Buy Research In Motion, Sell Nokia

Tim Beyers and I have been Dueling Fools lately. We've been taking opposing sides of stocks and investing themes. This week I have it easy. We're putting Nokia (NYSE: NOK  ) and Research In Motion (Nasdaq: RIMM  ) into the ring, and my pompoms are BlackBerry flavored.

Sweet!

This shouldn't be much of a fight. I mean, just look at how each company performed in its most recent quarter.

RIM posted a beauty of a fiscal fourth quarter last month. Revenue soared by 84%, and earnings rose by a more modest 25%. The company closed out the quarter with 3.9 million more subscribers than it had three months earlier, and more than 25 million BlackBerry users in total. If you want some perspective, consider that BlackBerry gained nearly 4 million net new users during three brutal months for the economy. Subscriber-based consumer services such as TiVo (Nasdaq: TIVO  ) , Sirius XM Radio (Nasdaq: SIRI  ) , and DISH Network (Nasdaq: DISH  ) posted sequential declines in their user bases in their latest quarters, while RIM kept locking up more BlackBerry jockeys to two-year contracts.

Nokia didn't fare as well. Even though it remains the global leader with its broad range of handsets, first-quarter sales fell 27%, with profitability freefalling by a gut-wrenching 90%. RIM, meanwhile, is trading at 20 times this year's projected profitability, compared with 18 times this year's income target at Nokia.

Times have changed, Nokia fans. Owning a thick 37% slice of the market is nothing to sneeze at, but that's on the low end of where Nokia has historically been in recent years. RIM is far away from that figure -- even when it comes to smartphones -- but at least it's nibbling away at everyone else's expense.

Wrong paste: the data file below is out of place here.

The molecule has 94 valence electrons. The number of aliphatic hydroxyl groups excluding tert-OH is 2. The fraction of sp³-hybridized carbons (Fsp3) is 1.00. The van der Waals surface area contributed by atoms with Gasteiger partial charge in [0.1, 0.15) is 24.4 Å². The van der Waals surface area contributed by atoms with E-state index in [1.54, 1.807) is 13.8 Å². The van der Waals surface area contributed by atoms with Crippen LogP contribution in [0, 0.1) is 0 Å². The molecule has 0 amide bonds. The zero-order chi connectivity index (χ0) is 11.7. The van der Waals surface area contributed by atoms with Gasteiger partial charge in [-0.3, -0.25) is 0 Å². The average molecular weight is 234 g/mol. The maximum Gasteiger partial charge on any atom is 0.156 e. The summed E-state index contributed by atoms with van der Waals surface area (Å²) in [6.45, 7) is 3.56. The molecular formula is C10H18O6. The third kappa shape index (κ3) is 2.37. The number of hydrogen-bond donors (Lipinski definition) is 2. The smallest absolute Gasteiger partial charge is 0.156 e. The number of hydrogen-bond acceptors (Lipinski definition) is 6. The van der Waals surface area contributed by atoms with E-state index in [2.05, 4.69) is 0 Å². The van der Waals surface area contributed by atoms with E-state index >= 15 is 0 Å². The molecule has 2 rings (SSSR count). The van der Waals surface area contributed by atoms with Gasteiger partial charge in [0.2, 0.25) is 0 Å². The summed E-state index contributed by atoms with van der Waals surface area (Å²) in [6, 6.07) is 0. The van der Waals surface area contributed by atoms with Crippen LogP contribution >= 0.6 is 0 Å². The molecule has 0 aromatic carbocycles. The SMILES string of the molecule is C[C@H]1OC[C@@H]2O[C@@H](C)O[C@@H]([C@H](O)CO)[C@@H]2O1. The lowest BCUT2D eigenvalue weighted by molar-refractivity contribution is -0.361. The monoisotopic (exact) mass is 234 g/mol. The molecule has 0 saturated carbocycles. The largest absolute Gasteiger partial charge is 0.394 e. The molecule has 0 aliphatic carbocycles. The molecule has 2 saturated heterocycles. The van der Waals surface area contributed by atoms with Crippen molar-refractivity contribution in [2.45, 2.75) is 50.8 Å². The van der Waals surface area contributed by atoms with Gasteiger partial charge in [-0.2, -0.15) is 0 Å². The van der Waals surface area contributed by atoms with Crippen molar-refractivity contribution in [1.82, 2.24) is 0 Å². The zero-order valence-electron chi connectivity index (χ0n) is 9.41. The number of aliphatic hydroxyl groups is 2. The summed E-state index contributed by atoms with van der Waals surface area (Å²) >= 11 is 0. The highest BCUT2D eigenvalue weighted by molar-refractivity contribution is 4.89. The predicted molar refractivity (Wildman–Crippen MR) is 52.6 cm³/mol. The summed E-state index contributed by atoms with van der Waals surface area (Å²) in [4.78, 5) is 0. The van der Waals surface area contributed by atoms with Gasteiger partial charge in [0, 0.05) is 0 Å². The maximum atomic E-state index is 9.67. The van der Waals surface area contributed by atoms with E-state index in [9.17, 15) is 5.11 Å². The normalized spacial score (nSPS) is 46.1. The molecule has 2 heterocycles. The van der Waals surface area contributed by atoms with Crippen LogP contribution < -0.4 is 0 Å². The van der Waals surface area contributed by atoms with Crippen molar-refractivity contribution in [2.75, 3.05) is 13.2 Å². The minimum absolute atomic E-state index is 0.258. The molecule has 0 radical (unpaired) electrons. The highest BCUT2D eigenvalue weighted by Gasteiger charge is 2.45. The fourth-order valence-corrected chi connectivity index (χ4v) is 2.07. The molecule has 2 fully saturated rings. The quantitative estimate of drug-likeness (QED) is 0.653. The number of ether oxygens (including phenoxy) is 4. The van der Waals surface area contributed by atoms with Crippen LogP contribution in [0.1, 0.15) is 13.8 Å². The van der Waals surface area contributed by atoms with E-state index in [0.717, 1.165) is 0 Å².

Yes, Nokia is a big smartphone player, globally. The nifty -- and costly -- N97 is a beauty. Its 5800 Xpressmusic is a hot rookie. However, Nokia finds itself in a crowded market these days. There is so little elbow room for companies not making BlackBerry and iPhone devices that Nokia recently all but bowed out of Japan.

RIM, on the other hand, is still early in its growth cycle.

Want evidence? Head out to Amazon.com's (Nasdaq: AMZN  ) virtual storefront and pull up the cell phone best-seller list. Eliminate the $0.01 phones that are carrier-subsidized, and the BlackBerry Curve and BlackBerry Bold top the list. Motorola (NYSE: MOT  ) even has a few entries before you hit your first Nokia handset.

I don't have a beef with Nokia. I also realize that leaning on Amazon.com ignores Nokia's overseas allure. However, when two companies have similar valuations, I want to cheer for the grower that offers a clearer investing upside.

Amazon.com is a Motley Fool Stock Advisor selection. Nokia is a Motley Fool Inside Value recommendation. Try any of our Foolish newsletter services free for 30 days.

Longtime Fool contributor Rick Munarriz is a satisfied iPhone user, but he is envious of the BlackBerry keyboards. He owns shares of TiVo and is also part of the Rule Breakers newsletter research team, seeking out tomorrow's ultimate growth stocks a day early. The Fool has a disclosure policy.


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Help us keep this a respectfully Foolish area! This is a place for our readers to discuss, debate, and learn more about the Foolish investing topic you read about above. Help us keep it clean and safe. If you believe a comment is abusive or otherwise violates our Fool's Rules, please report it via the Report this Comment Report this Comment icon found on every comment.

  • Report this Comment On May 29, 2009, at 5:04 PM, siriradio wrote:

    U COST INVESTORS MONEY WITH SIRIUS

  • Report this Comment On May 30, 2009, at 9:11 PM, jd4520 wrote:

    Given Research In Motion's OPTIONS FRAUD,

    any earnings releases are suspect, so the most

    recent earnings release may have been generated

    using fuzzy accounting. The shares are very

    expensive in the $80 range, but many analysts are

    willing to help get the shares to even higher

    nosebleed levels. (retail distribution techniques.)

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